We’re going to our audience questions in a minute. But first I wanted to talk about, get the general to comment on the Patriot Act where some revisions recently, update us in terms of bulk collection the lone wolf, roving wiretaps. There's some new changes in the Patriot Act I think as of last year.

General Keith Alexander: It’s a great question. I’m going to tell this with a story because I think it'll help everybody understand it. You know, you mentioned Snowden. So a year before I left the government, Snowden occurred in 2013, I was called down to the White House for a meeting.

So I go down there and there's this big table, the sit room. You have the National Security Staff on one side, me on the other. I thought, hmm this looks odd. And they say, well we want to have a presidential review group look at NSA and the programs. So they slide these files across the table. And I look up and I’m not going to tell you exactly what I said because I'm not proud of it, but words to this effect, ya-da-ya-da-ya, board member of the ACLU. And I said, you've got to be kidding me. This guy is suing us and you want them to investigate us, that doesn't make sense. Well the president has decided.

So the next day, I go back up to NSA and all these review group guys are coming in. And I’m sitting about where you are, we had big tables. He’s sitting there like this. And I thought, body language, all bad. Not yours, but his. And so I say, we’re going to tell you everything that we did, we’ll be 100% transparent, you'll get to see the whole program. And so I walked them through it and I said, but it won't be the seniors, we’re going to let the young people who run these programs over the next five weeks share everything with you. So I and all the seniors left the room and the young people over the next five weeks when the groups came up, ran them through it.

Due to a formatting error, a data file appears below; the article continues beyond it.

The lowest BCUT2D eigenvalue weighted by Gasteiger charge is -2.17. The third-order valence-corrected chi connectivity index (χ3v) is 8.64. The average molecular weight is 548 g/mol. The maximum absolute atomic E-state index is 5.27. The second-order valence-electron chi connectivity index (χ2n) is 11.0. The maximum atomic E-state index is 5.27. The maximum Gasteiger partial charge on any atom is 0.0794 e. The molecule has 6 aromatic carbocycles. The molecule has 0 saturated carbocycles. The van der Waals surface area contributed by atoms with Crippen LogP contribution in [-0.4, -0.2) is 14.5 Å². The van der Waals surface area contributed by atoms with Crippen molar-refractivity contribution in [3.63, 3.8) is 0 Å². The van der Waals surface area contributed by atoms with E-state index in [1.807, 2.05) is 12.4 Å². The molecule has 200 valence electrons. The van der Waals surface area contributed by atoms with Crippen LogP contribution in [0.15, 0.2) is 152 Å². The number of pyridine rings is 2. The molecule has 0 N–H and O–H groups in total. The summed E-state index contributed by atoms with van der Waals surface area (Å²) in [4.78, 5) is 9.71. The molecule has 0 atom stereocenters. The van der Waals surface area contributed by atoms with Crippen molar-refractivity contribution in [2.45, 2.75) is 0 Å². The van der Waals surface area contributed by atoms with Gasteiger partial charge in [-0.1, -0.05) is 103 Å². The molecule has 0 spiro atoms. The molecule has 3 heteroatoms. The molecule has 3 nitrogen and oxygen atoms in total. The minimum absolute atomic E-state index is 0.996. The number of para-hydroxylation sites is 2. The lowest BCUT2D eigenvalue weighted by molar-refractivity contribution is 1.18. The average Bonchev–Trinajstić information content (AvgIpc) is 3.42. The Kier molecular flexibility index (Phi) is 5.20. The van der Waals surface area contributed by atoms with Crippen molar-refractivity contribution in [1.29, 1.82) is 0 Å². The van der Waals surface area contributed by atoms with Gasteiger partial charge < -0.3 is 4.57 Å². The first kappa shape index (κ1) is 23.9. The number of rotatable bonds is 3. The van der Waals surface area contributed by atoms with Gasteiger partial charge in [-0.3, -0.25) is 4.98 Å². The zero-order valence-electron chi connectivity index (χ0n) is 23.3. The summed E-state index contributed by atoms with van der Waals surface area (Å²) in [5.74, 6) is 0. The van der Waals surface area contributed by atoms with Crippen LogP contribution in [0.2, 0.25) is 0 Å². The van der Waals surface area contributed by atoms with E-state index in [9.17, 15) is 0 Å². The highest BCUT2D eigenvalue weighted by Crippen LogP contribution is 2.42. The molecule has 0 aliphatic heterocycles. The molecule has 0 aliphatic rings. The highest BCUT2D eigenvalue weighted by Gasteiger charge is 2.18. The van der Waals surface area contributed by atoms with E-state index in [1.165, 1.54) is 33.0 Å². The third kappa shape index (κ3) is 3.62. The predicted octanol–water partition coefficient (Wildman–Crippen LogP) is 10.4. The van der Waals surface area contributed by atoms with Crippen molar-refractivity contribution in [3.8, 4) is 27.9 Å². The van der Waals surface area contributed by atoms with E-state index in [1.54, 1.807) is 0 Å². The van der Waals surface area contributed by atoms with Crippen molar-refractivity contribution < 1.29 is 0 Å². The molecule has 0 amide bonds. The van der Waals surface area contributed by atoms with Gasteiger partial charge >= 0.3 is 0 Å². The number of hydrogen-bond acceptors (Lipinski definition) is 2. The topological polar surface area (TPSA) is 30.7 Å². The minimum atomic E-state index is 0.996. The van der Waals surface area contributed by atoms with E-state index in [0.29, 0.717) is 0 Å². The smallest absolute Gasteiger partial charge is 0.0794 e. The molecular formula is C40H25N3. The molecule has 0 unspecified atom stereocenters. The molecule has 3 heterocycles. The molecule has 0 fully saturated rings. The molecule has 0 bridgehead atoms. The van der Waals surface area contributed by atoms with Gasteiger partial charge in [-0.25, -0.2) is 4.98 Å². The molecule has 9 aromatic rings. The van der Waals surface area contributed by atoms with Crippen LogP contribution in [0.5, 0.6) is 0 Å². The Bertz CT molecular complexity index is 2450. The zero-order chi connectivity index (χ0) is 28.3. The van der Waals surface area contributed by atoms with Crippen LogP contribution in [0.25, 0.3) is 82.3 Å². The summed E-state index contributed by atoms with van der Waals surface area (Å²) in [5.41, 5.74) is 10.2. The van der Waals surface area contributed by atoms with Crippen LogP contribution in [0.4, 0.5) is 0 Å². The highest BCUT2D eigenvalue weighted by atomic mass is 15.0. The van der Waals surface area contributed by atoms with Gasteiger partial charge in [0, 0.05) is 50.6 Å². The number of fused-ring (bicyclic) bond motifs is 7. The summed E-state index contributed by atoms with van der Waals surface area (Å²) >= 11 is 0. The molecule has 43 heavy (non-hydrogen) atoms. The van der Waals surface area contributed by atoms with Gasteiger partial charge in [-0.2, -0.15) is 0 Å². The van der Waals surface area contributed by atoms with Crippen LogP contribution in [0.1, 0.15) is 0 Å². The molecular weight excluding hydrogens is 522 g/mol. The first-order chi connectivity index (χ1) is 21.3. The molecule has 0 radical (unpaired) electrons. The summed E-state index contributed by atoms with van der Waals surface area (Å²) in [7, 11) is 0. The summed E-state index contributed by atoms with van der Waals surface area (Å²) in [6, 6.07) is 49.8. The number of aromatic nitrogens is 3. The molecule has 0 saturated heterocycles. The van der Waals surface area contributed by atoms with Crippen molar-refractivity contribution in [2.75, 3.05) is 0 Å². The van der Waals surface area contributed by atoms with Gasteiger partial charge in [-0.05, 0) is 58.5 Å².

Five weeks later, I come back in the room to see well how did it go. And the guy jumped up from around the table and comes running, I thought he was going to attack me. And I’m in pretty good shape I think I can take him. But he comes running, grabbed my hand and he starts shaking it like this. And he goes you and your people have the greatest integrity of any agency in government. I'm stunned.

And then I said quickly, tell the White House. Tell the American people. Tell Congress and tell the people of NSA. So I'm going to read you something. I had it texted to me while you were asking that question. Just kidding.


Wouldn’t that be good?

Here's what he said publicly, “To say I was skeptical of the NSA is in truth an understatement. I came away from my work on the review group with a view of NSA that I found quite surprising. Not only did I find that the NSA had helped to thwart numerous terrorist plots against the United States and its allies the year since 9/11, but I also found that it’s an organization that operates with a high degree of integrity and a deep commitment to the rule of law.” Signed, Geoffrey Stone, board member of the ACLU presidential review group member and the acting Dean at the University of Chicago.